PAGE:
Indeed, some 90 percent of cancer fatalities are the result of the metastasis rather than the primary tumor.
Well, this Mr. Loudon is a practical fellow; and his metastasis is admirable.
Several cases are on record pointing to the possibility of a metastasis of mumps from the parotid gland to the pancreas.
It is observed most frequently in the lower limbs, is generally symmetrical, and shows a disposition to metastasis.
The gills have become shifted forward by a metastasis similar to that which brought the whole thoracic organs far forward in fish.
He speaks of a metastasis to the kidneys and bladder being peculiarly favorable in empyema.
Secondary growths are met with chiefly in the lungs, metastasis taking place by way of the veins.
I have thought that its origin might be accounted for on the principle of metastasis of morbid material.
Cancers of the cervix uteri are always malignant and cause death if they are not removed before they have gone on to metastasis.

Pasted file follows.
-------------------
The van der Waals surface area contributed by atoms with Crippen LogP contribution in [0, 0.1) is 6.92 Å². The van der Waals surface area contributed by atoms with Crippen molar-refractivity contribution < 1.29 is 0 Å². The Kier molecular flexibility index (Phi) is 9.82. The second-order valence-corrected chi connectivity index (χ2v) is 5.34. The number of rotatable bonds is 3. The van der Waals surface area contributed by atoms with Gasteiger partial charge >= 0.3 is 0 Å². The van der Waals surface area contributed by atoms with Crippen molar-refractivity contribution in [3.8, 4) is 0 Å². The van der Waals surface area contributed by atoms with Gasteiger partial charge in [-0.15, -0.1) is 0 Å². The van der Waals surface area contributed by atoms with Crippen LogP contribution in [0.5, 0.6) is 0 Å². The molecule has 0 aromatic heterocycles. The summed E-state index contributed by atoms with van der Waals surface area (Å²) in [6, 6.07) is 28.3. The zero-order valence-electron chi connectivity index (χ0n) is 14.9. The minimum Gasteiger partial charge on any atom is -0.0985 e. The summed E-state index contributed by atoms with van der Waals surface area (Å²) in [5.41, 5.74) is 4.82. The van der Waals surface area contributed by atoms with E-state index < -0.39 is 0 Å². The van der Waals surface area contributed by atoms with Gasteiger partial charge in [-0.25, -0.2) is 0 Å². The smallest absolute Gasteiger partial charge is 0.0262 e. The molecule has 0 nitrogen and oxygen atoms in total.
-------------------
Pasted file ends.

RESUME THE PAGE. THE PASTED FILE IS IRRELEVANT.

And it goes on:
When metastasis takes place, as it occasionally does, the fungus is transmitted by the blood vessels, as in pyæmia.
1570s, originally in rhetoric, from Late Latin metastasis "transition," from Greek metastasis "a removing, removal; migration; a changing; change, revolution," from methistanai "to remove, change," from meta- "over, across" (see meta-) + histanai "to place, cause to stand," from PIE root *sta- "to stand" (see stet). A rhetorical term in Late Latin for "a sudden transition in subjects," medical use for "shift of disease from one part of the body to another" dates from 1660s in English. Related: Metastatic.
metastasis me·tas·ta·sis (mə-tās'tə-sĭs)
n. pl. me·tas·ta·ses (-sēz')
Transmission of pathogenic microorganisms or cancerous cells from an original site to one or more sites elsewhere in the body, usually by way of the blood vessels or lymphatics.
A secondary cancerous growth formed by transmission of cancerous cells from a primary growth located elsewhere in the body.